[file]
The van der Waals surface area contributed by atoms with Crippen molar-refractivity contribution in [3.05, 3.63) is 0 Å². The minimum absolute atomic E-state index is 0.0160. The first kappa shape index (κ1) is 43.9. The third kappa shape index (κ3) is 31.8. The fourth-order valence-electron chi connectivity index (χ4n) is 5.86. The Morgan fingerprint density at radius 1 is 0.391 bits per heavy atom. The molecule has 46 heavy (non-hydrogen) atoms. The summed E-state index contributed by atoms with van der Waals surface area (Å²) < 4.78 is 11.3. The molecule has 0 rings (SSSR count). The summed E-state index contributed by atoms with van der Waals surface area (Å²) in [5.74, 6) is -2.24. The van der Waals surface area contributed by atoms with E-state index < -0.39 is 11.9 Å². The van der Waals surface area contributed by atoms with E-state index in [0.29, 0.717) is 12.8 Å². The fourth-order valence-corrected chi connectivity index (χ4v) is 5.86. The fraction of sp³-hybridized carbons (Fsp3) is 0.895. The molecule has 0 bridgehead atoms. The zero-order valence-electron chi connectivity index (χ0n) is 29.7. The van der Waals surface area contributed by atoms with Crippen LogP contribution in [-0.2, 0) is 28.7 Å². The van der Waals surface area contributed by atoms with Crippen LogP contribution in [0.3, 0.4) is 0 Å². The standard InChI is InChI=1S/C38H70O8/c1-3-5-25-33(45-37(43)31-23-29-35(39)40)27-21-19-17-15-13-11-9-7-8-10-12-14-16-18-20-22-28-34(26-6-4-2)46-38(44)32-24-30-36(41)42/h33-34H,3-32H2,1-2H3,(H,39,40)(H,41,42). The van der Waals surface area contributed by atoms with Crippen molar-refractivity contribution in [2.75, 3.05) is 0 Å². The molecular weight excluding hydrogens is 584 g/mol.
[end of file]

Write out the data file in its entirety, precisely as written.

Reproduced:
The van der Waals surface area contributed by atoms with Crippen molar-refractivity contribution in [3.05, 3.63) is 0 Å². The minimum absolute atomic E-state index is 0.0160. The first kappa shape index (κ1) is 43.9. The third kappa shape index (κ3) is 31.8. The fourth-order valence-electron chi connectivity index (χ4n) is 5.86. The Morgan fingerprint density at radius 1 is 0.391 bits per heavy atom. The molecule has 46 heavy (non-hydrogen) atoms. The summed E-state index contributed by atoms with van der Waals surface area (Å²) < 4.78 is 11.3. The molecule has 0 rings (SSSR count). The summed E-state index contributed by atoms with van der Waals surface area (Å²) in [5.74, 6) is -2.24. The van der Waals surface area contributed by atoms with E-state index < -0.39 is 11.9 Å². The van der Waals surface area contributed by atoms with E-state index in [0.29, 0.717) is 12.8 Å². The fourth-order valence-corrected chi connectivity index (χ4v) is 5.86. The fraction of sp³-hybridized carbons (Fsp3) is 0.895. The molecule has 0 bridgehead atoms. The zero-order valence-electron chi connectivity index (χ0n) is 29.7. The van der Waals surface area contributed by atoms with Crippen LogP contribution in [-0.2, 0) is 28.7 Å². The van der Waals surface area contributed by atoms with Crippen LogP contribution in [0.3, 0.4) is 0 Å². The standard InChI is InChI=1S/C38H70O8/c1-3-5-25-33(45-37(43)31-23-29-35(39)40)27-21-19-17-15-13-11-9-7-8-10-12-14-16-18-20-22-28-34(26-6-4-2)46-38(44)32-24-30-36(41)42/h33-34H,3-32H2,1-2H3,(H,39,40)(H,41,42). The van der Waals surface area contributed by atoms with Crippen molar-refractivity contribution in [2.75, 3.05) is 0 Å². The molecular weight excluding hydrogens is 584 g/mol.